I’ve already highlighted how the open source R statistical computing environment is being used as an analytics layer. Open source is alive and well in other parts of the infrastructure.  First up at the was Rob Anderson from Isilon Systems (division of EMC) talking about Big Data and implications for storage. Rob did a great job introducing Big Data and a couple of things I took away were the message that there is a real demand for talented ‘data scientists’ and getting organisations to think differently about data.

If you look some of the products/services EMC offer you’ll find EMC Greenplum Database and HD Community Editions (Greenplum are a set of products to handle ‘Big Data’). You’ll see that these include the open source Apache Hadoop ecosystem. If like me you’ve heard of Hadoop but don’t really understand what it is, here is a useful post on Open source solutions for processing big data and getting Knowledge. This highlights components of the Hadoop most of which appear in the Greenplum Community Edition (I was very surprised to see the NoSQL database Cassandra which is now part of Hadoop was originally developed by Facebook and released as open source code – more about NoSQL later).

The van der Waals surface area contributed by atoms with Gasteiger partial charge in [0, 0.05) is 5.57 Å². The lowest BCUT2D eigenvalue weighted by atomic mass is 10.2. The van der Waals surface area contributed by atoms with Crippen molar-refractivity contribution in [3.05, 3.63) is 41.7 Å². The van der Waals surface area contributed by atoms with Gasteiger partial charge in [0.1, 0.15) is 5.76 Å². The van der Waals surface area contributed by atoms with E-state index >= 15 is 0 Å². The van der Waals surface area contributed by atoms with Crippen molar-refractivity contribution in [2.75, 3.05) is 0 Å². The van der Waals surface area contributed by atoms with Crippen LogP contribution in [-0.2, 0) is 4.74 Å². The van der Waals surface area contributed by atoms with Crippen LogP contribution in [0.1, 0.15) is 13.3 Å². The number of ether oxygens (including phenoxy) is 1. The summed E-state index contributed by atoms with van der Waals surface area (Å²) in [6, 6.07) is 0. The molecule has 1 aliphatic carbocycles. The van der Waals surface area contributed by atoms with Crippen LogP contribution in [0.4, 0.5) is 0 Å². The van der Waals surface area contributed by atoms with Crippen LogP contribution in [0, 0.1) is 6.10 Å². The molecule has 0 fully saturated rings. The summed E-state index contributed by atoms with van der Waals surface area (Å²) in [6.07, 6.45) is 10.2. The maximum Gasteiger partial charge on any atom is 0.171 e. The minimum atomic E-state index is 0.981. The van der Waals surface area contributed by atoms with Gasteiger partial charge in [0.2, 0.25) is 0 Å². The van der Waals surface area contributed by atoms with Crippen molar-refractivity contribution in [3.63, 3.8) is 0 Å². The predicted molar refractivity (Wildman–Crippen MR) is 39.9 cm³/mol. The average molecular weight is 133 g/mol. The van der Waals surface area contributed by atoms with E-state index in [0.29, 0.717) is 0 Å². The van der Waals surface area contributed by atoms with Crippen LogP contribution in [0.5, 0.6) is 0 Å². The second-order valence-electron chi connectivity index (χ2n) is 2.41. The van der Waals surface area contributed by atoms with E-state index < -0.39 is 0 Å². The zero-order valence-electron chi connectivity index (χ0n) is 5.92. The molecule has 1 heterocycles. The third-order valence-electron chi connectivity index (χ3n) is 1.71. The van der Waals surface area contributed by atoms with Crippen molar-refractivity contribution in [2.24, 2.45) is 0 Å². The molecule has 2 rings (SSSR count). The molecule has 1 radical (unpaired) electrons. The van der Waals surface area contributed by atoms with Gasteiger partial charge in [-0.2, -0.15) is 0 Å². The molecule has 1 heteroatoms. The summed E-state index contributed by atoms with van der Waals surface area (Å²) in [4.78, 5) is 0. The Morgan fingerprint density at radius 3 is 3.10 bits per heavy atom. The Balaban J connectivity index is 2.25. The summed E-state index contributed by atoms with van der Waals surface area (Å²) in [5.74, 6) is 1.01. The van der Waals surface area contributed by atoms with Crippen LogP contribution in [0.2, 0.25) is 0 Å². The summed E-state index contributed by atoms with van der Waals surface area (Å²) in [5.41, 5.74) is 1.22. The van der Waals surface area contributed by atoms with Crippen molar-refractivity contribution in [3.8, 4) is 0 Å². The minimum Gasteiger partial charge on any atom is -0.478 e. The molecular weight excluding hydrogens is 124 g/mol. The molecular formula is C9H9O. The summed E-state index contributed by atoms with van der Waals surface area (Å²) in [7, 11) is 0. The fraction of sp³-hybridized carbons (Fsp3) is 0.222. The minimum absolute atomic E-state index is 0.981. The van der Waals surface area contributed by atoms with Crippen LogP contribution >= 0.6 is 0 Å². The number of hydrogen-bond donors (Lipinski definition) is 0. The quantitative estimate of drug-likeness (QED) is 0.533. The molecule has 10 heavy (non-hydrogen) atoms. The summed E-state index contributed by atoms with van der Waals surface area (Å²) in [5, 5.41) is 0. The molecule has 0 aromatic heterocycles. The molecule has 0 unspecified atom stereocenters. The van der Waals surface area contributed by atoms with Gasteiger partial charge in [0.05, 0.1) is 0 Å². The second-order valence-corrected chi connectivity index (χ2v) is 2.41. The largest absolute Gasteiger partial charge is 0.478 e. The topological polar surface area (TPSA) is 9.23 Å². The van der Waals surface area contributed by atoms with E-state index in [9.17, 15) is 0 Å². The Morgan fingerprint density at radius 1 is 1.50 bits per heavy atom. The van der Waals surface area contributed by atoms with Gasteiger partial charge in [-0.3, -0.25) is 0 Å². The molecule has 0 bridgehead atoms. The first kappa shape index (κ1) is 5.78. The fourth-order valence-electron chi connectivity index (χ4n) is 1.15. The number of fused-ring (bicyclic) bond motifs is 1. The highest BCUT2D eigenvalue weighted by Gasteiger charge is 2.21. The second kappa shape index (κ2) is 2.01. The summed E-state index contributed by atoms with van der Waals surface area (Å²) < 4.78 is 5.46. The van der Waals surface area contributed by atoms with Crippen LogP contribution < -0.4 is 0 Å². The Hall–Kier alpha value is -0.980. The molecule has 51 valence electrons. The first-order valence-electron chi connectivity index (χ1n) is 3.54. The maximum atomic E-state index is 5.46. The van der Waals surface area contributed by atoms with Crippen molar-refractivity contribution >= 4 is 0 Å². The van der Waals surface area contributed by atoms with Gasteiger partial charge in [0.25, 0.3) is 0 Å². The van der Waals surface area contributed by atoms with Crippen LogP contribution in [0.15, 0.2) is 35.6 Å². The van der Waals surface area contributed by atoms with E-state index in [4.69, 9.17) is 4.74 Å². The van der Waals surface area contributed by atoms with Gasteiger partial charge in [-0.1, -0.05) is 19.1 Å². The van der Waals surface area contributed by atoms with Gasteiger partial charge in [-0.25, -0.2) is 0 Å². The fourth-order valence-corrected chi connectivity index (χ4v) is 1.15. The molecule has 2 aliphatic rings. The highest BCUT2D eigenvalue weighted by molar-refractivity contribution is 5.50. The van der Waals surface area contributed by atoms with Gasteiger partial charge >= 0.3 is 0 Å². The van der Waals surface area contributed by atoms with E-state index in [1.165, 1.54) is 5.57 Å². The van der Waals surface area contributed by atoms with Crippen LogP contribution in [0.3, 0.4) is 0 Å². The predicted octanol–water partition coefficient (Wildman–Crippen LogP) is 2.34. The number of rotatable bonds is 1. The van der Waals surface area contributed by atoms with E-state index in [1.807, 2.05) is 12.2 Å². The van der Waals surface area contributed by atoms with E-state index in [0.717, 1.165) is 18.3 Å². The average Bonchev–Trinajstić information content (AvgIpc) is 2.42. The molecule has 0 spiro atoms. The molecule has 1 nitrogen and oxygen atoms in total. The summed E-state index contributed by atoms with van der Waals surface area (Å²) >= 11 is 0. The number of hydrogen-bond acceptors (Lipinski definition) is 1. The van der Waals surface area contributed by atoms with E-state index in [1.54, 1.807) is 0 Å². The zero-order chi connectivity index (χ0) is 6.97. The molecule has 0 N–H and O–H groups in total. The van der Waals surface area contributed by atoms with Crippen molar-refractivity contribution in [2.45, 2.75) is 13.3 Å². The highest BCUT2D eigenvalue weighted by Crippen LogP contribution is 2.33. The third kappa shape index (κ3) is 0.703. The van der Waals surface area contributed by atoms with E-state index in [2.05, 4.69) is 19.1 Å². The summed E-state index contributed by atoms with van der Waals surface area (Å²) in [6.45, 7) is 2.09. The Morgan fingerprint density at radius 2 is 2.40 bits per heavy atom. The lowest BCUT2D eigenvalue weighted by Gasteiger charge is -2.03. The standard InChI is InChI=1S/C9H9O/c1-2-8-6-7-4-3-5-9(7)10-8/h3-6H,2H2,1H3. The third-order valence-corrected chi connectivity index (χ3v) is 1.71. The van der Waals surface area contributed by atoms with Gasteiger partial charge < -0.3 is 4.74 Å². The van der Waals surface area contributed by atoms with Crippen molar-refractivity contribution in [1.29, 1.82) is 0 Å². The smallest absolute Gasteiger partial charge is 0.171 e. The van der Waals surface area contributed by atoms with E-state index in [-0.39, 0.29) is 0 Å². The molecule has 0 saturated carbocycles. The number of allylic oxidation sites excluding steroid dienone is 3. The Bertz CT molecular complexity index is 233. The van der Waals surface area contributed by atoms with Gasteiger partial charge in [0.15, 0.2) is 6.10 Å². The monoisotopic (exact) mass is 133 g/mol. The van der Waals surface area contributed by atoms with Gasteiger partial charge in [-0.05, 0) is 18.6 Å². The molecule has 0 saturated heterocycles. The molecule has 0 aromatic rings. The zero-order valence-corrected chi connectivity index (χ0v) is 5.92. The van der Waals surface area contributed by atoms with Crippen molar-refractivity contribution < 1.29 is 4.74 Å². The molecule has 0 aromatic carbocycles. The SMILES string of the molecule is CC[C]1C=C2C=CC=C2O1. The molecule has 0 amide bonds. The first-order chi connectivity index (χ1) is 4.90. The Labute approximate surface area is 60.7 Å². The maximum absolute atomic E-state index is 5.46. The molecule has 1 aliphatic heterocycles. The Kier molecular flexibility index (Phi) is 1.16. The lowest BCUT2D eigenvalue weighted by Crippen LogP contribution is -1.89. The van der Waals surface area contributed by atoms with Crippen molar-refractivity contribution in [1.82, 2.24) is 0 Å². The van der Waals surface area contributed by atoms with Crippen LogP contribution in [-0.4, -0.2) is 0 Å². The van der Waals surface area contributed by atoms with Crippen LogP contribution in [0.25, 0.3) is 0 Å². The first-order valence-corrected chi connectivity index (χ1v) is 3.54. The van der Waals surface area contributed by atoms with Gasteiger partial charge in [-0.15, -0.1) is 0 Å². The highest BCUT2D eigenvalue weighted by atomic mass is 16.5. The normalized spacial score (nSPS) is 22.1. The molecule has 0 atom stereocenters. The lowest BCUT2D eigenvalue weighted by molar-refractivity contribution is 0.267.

Open algorithms, machines and people

amplab - state of the artThe use of open source in big data was also highlighted by Anthony D Joseph Professor at the University of California, Berkeley in his talk. Anthony was highlighting UC Berkeley’s AMPLab which is exploring “Making Sense at Scale” by tightly integrating algorithms, machines and people (AMP). The slide (right) from Anthony’s presentation summaries what they are doing, combining 3 strands to solve big data problems.

They are achieving this by combining existing tools with new components. In the slide below you have the following pieces developed by AMPLab:

  • Apache Mesos – an open source cluster manager
  • Spark – an open source interactive and interactive data analysis system
  • SCADS – consistency adjustable data store (license unknown)
  • PIQL – Performance (predictive) Insightful Query Language (part of SCADS. There’s also PIQL-on-RAILS plugin MIT license)

amplab - machines

In the Applications/tools box is: Advanced ML algorithms; Interactive data mining; Collaborative visualisation. I’m not entirely sure what these are but in Anthony’s presentation he mentioned more open source tools are required particularly in ‘new analysis environments’.

Here are the real applications of AMPLab Anthony mentioned:

[Another site mentioned by Anthony worth bookmarking/visiting is DataKind – ‘helping non-profits through pro bono data collections, analysis and visualisation’]

OpenStack